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  • Sonya Deol

"Defusing" Your Mind


a happy woman dancing in the park

Our brain is a complex organ that creates endless thoughts throughout any given day. For most of us, these thoughts are filled with worry for the future, fear of the unknown, or difficult past experiences. This is completely normal because our minds are biologically designed to focus on negative information over positive information. Through research, this phenomenon is called the “negativity bias”.


Think of our ancestors – they would have had to focus on potential threats in order to ensure their survival. This meant their brains would be alert to negative information over positive information, something that continues to show up in modern day. For us in the present, this could mean experiencing higher levels of stress, constantly looking for problems to solve, and having trouble feeling joy.


We may no longer be faced with the same threats as our ancestors, but our brains are programmed to think so. By understanding the biology of our brains, we can learn to “reprogram” them.


So what does “defusing” your mind mean, then?


an illustration of a brain

What is “defusion”?


Defusion is a term used in Acceptance and Commitment Therapy (ACT) to help create distance between ourselves and our thoughts. It means separating from our thoughts and seeing them for what they are, letting them just be.


Research shows that the average person has about 12,000 to 60,000 thoughts per day and 80% of them are negative. These thoughts then lead to our feelings which govern our behaviour. We can’t control what thoughts will come up in our mind – they are based mostly on data collected from our past experiences. We don’t choose how to filter through these thoughts, and we can’t “stop” them.


Try this experiment with yourself: for the next minute, whatever you do don’t think about vanilla ice cream …the way it tastes on a summer’s day…the way it drips down the cone…Are you thinking about it? Yes!


ACT talks about a part of ourselves called the observing self – it’s the part of us that can notice or observe that we are having a thought or a feeling. Through defusion, our observing self can notice difficult thoughts or feelings from a distance instead of feeling like they are taking over.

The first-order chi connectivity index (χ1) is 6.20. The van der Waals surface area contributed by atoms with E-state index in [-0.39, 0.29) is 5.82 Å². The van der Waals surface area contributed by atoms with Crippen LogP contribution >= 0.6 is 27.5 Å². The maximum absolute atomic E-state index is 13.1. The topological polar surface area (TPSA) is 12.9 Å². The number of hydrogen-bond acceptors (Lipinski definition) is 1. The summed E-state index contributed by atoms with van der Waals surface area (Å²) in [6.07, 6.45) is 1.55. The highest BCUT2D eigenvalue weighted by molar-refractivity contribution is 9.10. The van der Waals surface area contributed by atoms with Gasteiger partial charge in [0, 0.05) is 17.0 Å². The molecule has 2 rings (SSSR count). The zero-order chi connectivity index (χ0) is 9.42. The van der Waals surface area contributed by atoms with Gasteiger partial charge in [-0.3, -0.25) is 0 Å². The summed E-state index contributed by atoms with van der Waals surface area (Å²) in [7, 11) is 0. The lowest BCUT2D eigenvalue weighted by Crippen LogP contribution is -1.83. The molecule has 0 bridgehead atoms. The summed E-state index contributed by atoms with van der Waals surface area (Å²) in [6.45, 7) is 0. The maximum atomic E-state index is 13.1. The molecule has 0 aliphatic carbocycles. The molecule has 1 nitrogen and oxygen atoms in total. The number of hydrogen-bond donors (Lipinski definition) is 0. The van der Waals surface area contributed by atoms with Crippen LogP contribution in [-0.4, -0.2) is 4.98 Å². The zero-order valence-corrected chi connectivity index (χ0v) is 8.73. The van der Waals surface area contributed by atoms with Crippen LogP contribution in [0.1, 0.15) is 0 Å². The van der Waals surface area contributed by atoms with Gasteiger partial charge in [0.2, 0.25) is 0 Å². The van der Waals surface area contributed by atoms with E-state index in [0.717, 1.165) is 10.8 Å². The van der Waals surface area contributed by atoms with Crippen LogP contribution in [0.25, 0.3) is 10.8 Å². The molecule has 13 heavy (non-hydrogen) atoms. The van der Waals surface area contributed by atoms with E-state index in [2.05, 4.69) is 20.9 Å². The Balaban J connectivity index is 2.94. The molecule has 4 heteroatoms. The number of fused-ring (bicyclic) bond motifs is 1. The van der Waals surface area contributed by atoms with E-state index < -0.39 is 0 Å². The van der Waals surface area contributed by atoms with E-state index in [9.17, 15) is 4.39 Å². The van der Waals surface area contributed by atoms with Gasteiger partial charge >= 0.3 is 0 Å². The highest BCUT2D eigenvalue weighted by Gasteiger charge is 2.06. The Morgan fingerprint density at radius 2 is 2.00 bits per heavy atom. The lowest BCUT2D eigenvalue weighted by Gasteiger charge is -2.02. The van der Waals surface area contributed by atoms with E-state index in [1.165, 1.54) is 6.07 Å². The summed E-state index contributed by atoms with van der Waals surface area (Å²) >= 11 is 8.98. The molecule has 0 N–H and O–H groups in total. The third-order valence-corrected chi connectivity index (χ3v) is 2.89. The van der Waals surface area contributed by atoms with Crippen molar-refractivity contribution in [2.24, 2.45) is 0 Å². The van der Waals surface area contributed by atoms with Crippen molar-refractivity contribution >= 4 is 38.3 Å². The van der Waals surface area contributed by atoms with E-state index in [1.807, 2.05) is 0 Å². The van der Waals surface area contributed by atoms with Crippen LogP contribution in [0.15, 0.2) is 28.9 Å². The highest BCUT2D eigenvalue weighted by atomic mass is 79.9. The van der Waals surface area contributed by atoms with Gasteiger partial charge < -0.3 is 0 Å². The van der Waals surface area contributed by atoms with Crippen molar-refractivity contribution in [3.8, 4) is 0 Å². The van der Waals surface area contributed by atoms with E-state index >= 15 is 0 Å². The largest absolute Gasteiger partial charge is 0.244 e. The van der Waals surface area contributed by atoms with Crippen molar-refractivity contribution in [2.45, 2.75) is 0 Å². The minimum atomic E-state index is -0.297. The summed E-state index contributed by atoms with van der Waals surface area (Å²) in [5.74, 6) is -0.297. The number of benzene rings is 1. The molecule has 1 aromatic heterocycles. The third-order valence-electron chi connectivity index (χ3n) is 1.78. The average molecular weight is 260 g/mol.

a hand with a pen and notepad

How can defusion be helpful?


When we have a thought, we can quickly become “hooked” by it where our attention is taken away from the present moment and we spiral further into difficult thoughts. For example, we may feel judgment towards ourselves or others, we may start thinking about past painful memories, we may think of all the “shoulds” and “what ifs”.


Before we know it, we have become trapped by our thoughts and feelings. This is when we can practice “unhooking” or “defusing” from them. Defusion doesn’t get rid of difficult thoughts or feelings, it simply takes away power from them.


a woman lying down surrounded by different objects

Techniques for "defusing" your mind


There are several different ways to practice defusion and different techniques work for different people. I will share the defusion techniques I have learned through ACT that have helped me the most.


Naming the story

If all your difficult thoughts and feelings were made into a movie, what would that movie be titled? Ex. “the XYZ story”. Practice naming this story every time it comes up, be curious: “Oh yeah, there it is again, the XYZ story.”


Noticing from your noticing self

Take a deep breath and pause. Name the thought or feeling that is coming up, then notice it. You can use the following script with yourself:


“I am sad/angry/anxious, etc.” “I am feeling sad/angry/anxious, etc.”

“I am noticing that I’m feeling sad/angry/anxious, etc.”


Thanking your mind

Whenever a difficult thought or feeling comes up, remember that your mind is programmed to think this way and is ultimately trying to be helpful. Try thanking your mind for the thought: “Thank you mind for sharing this anxious thought, however, I don’t need it right now.”


Picturing thoughts on a movie screen

Close your eyes and imagine you are sitting in a movie theatre watching the blank screen in front of you. Slow down your thoughts and watch them go by on the screen from a distance.


Questioning how helpful the thought or feeling is

When you notice a difficult thought or feeling hook you, ask yourself whether it is helpful to you or not. Is it helpful in the kind of person you want to be? Is it helpful in getting you through this moment? Is it offering you helpful advice or guidance?


Just like anything, defusion takes a lot of time, effort, and consistent practice. Don’t get discouraged if you find it hard at first. Although the goal of defusion isn’t to reduce unpleasant thoughts or feelings, people often find relief from them when they practice. Our minds may frustrate us, but they can also be moulded to think and feel in new ways. Each time you practice defusion, you may be creating new neural pathways in your brain which will be beneficial to you in the long run.



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